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Title: Role Of Stacking Fault Energy On Texture Evolution In Micro- And Nano-Crystalline Nickel-Cobalt Alloys
Authors: Radhakrishnan, Madhavan
Advisors: Suwas, Satyam
Keywords: Microcrystalline Nickel-Cobalt Alloys
Nanocrystalline Nickel-Cobalt Alloys
Face Centered Cubic (FCC) Metals and Alloys
Nanocrystalline Nickel Alloys
Microcrystalline Nickel Alloys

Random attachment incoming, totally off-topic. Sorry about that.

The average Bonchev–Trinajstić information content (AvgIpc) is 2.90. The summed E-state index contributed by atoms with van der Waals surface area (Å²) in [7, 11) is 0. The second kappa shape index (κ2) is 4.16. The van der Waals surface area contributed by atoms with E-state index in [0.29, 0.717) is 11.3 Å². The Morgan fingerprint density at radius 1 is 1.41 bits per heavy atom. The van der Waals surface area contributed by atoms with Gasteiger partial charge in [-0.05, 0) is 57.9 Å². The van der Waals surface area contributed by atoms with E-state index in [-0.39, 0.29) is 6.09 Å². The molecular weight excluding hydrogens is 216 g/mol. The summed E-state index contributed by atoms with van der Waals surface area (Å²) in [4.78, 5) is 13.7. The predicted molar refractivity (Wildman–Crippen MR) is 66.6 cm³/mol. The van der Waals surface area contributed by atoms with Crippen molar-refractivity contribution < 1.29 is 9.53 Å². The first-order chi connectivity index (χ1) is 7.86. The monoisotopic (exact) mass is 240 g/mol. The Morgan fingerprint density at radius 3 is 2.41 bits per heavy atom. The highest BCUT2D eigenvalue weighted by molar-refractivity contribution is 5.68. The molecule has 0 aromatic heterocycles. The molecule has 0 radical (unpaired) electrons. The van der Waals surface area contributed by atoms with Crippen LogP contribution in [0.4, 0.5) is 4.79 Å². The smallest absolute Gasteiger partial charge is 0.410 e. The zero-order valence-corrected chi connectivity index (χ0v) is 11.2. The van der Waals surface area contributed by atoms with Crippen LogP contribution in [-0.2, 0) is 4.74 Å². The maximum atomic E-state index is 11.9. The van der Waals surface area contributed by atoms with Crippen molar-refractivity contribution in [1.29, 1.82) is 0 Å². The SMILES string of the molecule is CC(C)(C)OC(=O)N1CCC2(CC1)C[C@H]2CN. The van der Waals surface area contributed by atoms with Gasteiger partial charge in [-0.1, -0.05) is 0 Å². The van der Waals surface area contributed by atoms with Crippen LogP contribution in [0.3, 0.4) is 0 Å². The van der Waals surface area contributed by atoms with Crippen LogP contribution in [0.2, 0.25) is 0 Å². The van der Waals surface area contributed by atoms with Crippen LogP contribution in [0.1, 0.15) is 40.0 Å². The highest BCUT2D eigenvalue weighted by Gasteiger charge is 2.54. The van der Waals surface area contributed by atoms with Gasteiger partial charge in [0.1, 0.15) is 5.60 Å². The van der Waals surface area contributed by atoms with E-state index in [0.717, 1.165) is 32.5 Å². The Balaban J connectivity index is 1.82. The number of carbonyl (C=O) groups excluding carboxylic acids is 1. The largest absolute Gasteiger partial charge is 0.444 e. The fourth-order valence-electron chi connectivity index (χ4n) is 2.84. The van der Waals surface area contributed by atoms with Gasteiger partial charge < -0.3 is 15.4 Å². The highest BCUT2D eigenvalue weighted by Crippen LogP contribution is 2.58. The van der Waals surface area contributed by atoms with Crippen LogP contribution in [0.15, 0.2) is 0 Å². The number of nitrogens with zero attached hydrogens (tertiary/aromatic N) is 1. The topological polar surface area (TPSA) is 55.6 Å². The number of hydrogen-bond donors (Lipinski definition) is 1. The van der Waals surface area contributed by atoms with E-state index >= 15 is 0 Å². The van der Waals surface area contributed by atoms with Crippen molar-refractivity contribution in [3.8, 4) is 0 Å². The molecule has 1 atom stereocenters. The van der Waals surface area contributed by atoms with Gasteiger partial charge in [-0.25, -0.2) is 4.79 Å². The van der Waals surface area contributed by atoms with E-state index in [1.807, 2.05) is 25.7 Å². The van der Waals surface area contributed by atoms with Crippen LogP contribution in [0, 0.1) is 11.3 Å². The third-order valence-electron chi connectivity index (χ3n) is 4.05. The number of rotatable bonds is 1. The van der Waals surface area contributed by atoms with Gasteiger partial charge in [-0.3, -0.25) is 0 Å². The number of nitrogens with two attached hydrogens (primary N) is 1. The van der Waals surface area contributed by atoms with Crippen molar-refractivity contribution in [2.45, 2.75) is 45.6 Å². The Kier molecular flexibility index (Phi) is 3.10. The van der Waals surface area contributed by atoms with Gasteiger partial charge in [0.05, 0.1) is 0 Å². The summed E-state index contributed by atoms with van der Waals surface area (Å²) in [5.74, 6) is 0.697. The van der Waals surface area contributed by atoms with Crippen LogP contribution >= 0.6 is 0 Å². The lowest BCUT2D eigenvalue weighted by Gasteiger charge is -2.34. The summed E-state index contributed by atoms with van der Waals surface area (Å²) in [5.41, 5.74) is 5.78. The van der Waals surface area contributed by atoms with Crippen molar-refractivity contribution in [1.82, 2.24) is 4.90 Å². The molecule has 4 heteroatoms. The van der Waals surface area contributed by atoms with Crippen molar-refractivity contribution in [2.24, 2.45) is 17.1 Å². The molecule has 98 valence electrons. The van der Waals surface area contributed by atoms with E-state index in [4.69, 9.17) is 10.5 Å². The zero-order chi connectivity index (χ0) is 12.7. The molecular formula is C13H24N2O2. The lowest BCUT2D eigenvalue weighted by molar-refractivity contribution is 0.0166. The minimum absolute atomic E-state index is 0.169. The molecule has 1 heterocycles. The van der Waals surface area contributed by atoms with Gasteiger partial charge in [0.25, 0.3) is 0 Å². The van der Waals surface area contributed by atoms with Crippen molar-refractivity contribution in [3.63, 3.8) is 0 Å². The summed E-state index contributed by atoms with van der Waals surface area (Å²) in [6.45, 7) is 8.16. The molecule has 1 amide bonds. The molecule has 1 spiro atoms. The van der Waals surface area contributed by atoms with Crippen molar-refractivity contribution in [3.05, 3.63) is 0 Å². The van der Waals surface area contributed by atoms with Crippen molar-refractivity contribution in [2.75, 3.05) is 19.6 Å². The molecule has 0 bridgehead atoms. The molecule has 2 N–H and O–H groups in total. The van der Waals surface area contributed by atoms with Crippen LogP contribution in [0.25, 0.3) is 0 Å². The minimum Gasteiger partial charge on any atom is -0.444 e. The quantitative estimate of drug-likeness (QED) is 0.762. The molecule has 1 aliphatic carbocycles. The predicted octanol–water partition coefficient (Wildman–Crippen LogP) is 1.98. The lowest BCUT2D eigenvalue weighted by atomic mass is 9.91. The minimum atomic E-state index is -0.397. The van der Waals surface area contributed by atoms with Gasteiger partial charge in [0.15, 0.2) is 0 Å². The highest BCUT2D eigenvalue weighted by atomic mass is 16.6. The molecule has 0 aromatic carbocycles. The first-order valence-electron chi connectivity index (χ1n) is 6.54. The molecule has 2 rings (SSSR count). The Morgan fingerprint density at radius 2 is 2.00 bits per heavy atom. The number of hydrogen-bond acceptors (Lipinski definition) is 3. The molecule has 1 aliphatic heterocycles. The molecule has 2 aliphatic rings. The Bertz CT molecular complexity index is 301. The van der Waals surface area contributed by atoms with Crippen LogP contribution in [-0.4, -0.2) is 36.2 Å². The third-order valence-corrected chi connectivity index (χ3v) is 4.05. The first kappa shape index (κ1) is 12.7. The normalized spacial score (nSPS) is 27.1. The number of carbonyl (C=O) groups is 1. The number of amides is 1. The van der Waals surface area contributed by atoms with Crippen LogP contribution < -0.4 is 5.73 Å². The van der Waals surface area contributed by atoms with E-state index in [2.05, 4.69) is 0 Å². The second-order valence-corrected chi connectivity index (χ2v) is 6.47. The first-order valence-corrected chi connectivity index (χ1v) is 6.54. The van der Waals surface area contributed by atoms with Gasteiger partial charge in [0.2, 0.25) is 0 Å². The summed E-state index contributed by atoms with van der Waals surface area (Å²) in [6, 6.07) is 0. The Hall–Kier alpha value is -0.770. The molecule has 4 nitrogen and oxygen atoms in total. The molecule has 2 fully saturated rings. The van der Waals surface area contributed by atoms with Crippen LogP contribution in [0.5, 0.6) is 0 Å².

Microcrystalline Alloys
Polycrystalline Metals
Stacking Fault Energy Alloys
Crystalline Texture
Nanocrystalline Alloys
Rolling Texture, Metals and Alloys
Deformation Texture
Rolled Polycrystalline Nickel Cobalt Alloys
Submitted Date: Dec-2013
Series/Report no.: G26264